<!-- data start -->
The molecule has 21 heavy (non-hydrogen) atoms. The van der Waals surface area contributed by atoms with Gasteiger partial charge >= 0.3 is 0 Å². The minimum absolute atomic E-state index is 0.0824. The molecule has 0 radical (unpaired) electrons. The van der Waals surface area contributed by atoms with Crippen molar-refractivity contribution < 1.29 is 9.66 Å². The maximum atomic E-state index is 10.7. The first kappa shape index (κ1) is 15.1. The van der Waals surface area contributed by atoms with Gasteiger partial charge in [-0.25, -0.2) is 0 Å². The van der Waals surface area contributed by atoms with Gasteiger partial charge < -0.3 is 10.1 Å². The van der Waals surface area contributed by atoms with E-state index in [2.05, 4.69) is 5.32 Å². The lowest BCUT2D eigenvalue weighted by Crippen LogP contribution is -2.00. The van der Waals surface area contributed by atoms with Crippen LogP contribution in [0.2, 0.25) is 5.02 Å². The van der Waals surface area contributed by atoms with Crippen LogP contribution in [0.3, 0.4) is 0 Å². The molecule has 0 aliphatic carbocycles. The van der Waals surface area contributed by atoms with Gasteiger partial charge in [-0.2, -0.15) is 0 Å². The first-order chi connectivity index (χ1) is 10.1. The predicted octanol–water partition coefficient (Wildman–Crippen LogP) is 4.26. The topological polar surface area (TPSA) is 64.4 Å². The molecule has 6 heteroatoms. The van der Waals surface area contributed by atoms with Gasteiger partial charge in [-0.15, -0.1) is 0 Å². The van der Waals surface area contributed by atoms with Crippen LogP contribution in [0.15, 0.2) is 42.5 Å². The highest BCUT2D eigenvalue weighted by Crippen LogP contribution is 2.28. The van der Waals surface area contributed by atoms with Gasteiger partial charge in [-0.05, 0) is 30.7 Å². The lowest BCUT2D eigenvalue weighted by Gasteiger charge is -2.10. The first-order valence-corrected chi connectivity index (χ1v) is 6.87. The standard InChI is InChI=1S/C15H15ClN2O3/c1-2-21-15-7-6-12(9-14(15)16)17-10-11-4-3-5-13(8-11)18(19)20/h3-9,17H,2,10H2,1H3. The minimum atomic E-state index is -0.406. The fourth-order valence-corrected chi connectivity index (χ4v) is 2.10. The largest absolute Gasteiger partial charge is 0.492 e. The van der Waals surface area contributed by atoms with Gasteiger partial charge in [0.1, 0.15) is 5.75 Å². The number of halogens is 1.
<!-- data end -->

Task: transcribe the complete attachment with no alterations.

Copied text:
The molecule has 21 heavy (non-hydrogen) atoms. The van der Waals surface area contributed by atoms with Gasteiger partial charge >= 0.3 is 0 Å². The minimum absolute atomic E-state index is 0.0824. The molecule has 0 radical (unpaired) electrons. The van der Waals surface area contributed by atoms with Crippen molar-refractivity contribution < 1.29 is 9.66 Å². The maximum atomic E-state index is 10.7. The first kappa shape index (κ1) is 15.1. The van der Waals surface area contributed by atoms with Gasteiger partial charge in [-0.25, -0.2) is 0 Å². The van der Waals surface area contributed by atoms with Gasteiger partial charge < -0.3 is 10.1 Å². The van der Waals surface area contributed by atoms with E-state index in [2.05, 4.69) is 5.32 Å². The lowest BCUT2D eigenvalue weighted by Crippen LogP contribution is -2.00. The van der Waals surface area contributed by atoms with Crippen LogP contribution in [0.2, 0.25) is 5.02 Å². The van der Waals surface area contributed by atoms with Crippen LogP contribution in [0.3, 0.4) is 0 Å². The molecule has 0 aliphatic carbocycles. The van der Waals surface area contributed by atoms with Gasteiger partial charge in [-0.2, -0.15) is 0 Å². The first-order chi connectivity index (χ1) is 10.1. The predicted octanol–water partition coefficient (Wildman–Crippen LogP) is 4.26. The topological polar surface area (TPSA) is 64.4 Å². The molecule has 6 heteroatoms. The van der Waals surface area contributed by atoms with Gasteiger partial charge in [-0.15, -0.1) is 0 Å². The van der Waals surface area contributed by atoms with Crippen LogP contribution in [0.15, 0.2) is 42.5 Å². The highest BCUT2D eigenvalue weighted by Crippen LogP contribution is 2.28. The van der Waals surface area contributed by atoms with Gasteiger partial charge in [-0.05, 0) is 30.7 Å². The lowest BCUT2D eigenvalue weighted by Gasteiger charge is -2.10. The first-order valence-corrected chi connectivity index (χ1v) is 6.87. The standard InChI is InChI=1S/C15H15ClN2O3/c1-2-21-15-7-6-12(9-14(15)16)17-10-11-4-3-5-13(8-11)18(19)20/h3-9,17H,2,10H2,1H3. The minimum atomic E-state index is -0.406. The fourth-order valence-corrected chi connectivity index (χ4v) is 2.10. The largest absolute Gasteiger partial charge is 0.492 e. The van der Waals surface area contributed by atoms with Gasteiger partial charge in [0.1, 0.15) is 5.75 Å². The number of halogens is 1.